FanDuel - WFBC

April 27, 2011

Peyton Manning Tanks Concussion Tests: Indianapolis Colts quarterback Peyton Manning says that he intentionally fails the NFL's baseline concussion tests so that it's easier to pass them after suffering a concussion. "Before the season, you have to look at 20 pictures and turn the paper over and then try to draw those 20 pictures," he told ESPN. "And they do it with words, too. Twenty words, you flip it over, and try to write those 20 words. Then, after a concussion, you take the same test and if you do worse than you did on the first test, you can't play. So I just try to do badly on the first test."

posted by rcade to football at 02:11 PM - 53 comments

Seems like the weirdest bit of self-promotion in a while from Peyton.

/Pats fan

posted by yerfatma at 02:19 PM on April 27

Once again evidence about how much the players are concerned about the safety of playing football.

So while you have a league trying to protect the players from concussions, trying to change the way players hit, trying to prevent the players from using dangerous substances, you have the players doing everything they can to circumvent the system. Of course they will talk about how dangerous playing is when negotiating about money, but as soon as the money issues are settled they will go on playing because truthfully, they love it. Why else would a player go as far as to try to mislead the trainers and doctors regarding a concussion.

posted by Atheist at 02:37 PM on April 27

So I just try to do badly on the first test.

Riiiiiight. That never fooled my parents when I was in school. But they were smarter than the NFL.

posted by THX-1138 at 02:38 PM on April 27

Stay classy, Peyton. Setting another great example for the kids. I'm also a Pats fan, but it's so fascinating to me to watch the differences between Manning and Brady. Both are insanely competitive and successful, but Peyton does it by being a whiny control freak and Brady does it by being an almost robotic, ice-in-his-veins professional. I know which one I'd prefer to watch, even if I wasn't already biased.

posted by Rock Steady at 02:39 PM on April 27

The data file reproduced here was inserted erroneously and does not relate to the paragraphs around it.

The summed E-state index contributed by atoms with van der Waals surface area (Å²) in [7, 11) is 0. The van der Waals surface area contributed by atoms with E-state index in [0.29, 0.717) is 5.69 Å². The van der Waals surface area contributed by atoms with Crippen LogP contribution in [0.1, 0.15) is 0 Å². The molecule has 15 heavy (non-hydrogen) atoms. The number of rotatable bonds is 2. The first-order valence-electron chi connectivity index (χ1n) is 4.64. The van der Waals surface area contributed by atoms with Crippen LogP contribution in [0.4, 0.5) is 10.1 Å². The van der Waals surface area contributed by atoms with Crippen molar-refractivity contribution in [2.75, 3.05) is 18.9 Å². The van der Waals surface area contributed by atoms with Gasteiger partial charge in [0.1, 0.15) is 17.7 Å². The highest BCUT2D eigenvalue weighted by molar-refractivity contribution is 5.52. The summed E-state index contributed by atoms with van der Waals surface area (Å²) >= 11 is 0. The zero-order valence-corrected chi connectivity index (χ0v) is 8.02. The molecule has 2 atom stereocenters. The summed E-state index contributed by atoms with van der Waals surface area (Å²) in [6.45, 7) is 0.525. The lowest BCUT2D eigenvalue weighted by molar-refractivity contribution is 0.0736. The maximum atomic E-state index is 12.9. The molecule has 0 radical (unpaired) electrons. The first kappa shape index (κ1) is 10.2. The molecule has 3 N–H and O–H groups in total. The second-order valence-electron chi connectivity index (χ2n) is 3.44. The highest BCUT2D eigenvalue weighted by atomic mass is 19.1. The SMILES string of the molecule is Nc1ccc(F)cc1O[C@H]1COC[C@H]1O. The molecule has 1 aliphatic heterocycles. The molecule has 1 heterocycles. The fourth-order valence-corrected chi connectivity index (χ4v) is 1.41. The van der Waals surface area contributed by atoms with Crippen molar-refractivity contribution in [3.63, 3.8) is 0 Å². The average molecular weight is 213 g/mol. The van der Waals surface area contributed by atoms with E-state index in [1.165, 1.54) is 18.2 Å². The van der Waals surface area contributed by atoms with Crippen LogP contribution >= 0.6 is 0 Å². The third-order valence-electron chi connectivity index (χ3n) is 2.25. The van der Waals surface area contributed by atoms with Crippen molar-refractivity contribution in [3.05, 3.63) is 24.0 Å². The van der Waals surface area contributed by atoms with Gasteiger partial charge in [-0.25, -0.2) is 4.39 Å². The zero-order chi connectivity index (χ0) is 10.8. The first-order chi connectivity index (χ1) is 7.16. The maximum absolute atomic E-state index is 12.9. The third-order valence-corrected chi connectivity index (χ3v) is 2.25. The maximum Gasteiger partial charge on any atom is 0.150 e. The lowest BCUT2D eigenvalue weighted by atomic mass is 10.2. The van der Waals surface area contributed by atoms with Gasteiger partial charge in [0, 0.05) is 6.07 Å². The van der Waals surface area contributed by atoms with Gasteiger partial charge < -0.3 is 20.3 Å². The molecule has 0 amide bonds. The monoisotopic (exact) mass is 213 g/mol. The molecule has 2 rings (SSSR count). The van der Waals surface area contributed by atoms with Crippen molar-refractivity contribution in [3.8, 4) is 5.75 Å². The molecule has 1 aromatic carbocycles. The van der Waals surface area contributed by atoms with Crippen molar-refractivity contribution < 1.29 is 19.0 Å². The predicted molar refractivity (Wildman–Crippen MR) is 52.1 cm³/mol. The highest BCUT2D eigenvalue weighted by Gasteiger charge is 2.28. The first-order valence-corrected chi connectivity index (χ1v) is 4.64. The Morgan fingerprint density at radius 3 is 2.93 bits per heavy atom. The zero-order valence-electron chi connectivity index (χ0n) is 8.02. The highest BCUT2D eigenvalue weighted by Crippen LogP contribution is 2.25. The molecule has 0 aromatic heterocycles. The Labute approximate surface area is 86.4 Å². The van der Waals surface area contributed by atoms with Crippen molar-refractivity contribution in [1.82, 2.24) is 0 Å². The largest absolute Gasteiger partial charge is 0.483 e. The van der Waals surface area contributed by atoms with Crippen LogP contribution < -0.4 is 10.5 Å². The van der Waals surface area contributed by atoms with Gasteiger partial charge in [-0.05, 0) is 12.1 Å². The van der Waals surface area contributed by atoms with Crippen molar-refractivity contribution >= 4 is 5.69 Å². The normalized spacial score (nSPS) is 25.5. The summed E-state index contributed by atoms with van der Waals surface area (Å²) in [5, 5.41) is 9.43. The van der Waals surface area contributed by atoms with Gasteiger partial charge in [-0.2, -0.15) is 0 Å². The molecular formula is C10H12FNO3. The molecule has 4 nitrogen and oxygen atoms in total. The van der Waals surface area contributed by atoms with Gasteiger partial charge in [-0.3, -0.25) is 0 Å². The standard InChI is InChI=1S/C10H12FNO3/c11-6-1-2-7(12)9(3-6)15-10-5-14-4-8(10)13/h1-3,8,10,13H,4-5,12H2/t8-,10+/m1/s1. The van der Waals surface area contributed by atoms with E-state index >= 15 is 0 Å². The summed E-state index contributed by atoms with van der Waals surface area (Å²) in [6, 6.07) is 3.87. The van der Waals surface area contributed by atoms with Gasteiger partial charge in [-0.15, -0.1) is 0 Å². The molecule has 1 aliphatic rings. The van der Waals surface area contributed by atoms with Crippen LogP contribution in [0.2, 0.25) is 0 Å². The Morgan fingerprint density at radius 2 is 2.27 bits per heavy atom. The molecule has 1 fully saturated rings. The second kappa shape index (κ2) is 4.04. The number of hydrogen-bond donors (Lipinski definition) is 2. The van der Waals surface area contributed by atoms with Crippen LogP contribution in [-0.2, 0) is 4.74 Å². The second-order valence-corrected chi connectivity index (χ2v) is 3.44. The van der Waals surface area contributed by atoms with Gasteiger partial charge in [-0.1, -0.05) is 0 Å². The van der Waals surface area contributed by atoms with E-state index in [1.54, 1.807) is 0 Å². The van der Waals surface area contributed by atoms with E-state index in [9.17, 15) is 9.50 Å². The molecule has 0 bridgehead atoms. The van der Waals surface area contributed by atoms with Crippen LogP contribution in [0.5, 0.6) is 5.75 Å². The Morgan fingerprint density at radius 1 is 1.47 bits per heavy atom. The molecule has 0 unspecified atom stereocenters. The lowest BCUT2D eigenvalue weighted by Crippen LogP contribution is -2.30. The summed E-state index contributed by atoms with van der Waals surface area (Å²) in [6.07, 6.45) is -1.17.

This makes Manning look incredibly foolish -- both doing it and talking about it openly. He should value his own brains more highly than he does. He should talk to Jim McMahon and see how well playing with concussions worked out for him. The guy doesn't even remember his Super Bowl year.

... you have the players doing everything they can to circumvent the system.

I wasn't aware that Manning was all players in the NFL.

posted by rcade at 02:40 PM on April 27

I'd just like to point out that the actual interview in question was an informal sit-down chat between Archie, Peyton and Eli Manning, and ESPN writer (and known funny-man) Rick Reilly. For anyone with knowledge of Reilly's work (or even just from reading the original article) realizes that the chances of this being a serious answer to an open-ended question are very slim.

With that in mind, this reads more like a joke with a hidden grain of truth than a "whiny control freak" spouting off. As for making Manning look foolish, I suppose it could... but then again, context is everything. I know I've said and done things with my buddies and/or family members that might look or sound odd or are embarrassing from an outsider's perspective. But if said comment or action is prefaced the right way (which I believe this comment was), it's humorous.

posted by Goyoucolts at 03:10 PM on April 27

I wasn't aware that Manning was all players in the NFL.

He's not, but the story did have several links to articles about other players admitting to the same behavior. If many are talking about it, I think it's safe to assume that even more might be on to it. Odd that he would even consider talking about it openly, gives some credence to Goyoucolts' theory, if it wasn't for the other players also talking about it.

One would think this strategy would be easily detected, especially in a QB. The guy can remember a playbook full of plays, but does poorly on simple memory tests? Good to see that the NFL is upgrading their testing procedures.

posted by dviking at 03:30 PM on April 27

As for making Manning look foolish, I suppose it could... but then again, context is everything.

But there's more to context than an assumption that we're all chums and this is all a jest. Another part of context is that there is an incentive for players to try to circumvent safety rules, and still another part is the article that referenced one named player and multiple unnamed players as saying that they tank the baseline tests. And if you were just joking about taking headshots, this is a kind of weird joke to make.

If the statement is truthful, I think it does indeed make him look exceptionally foolish.

posted by lil_brown_bat at 03:40 PM on April 27

Even in the most jocular interview, the question "How do you feel about all the new research about concussions that's coming out?" doesn't lend itself to kidding around. The USA Today story claims other players claim to be doing the same thing.

posted by rcade at 03:45 PM on April 27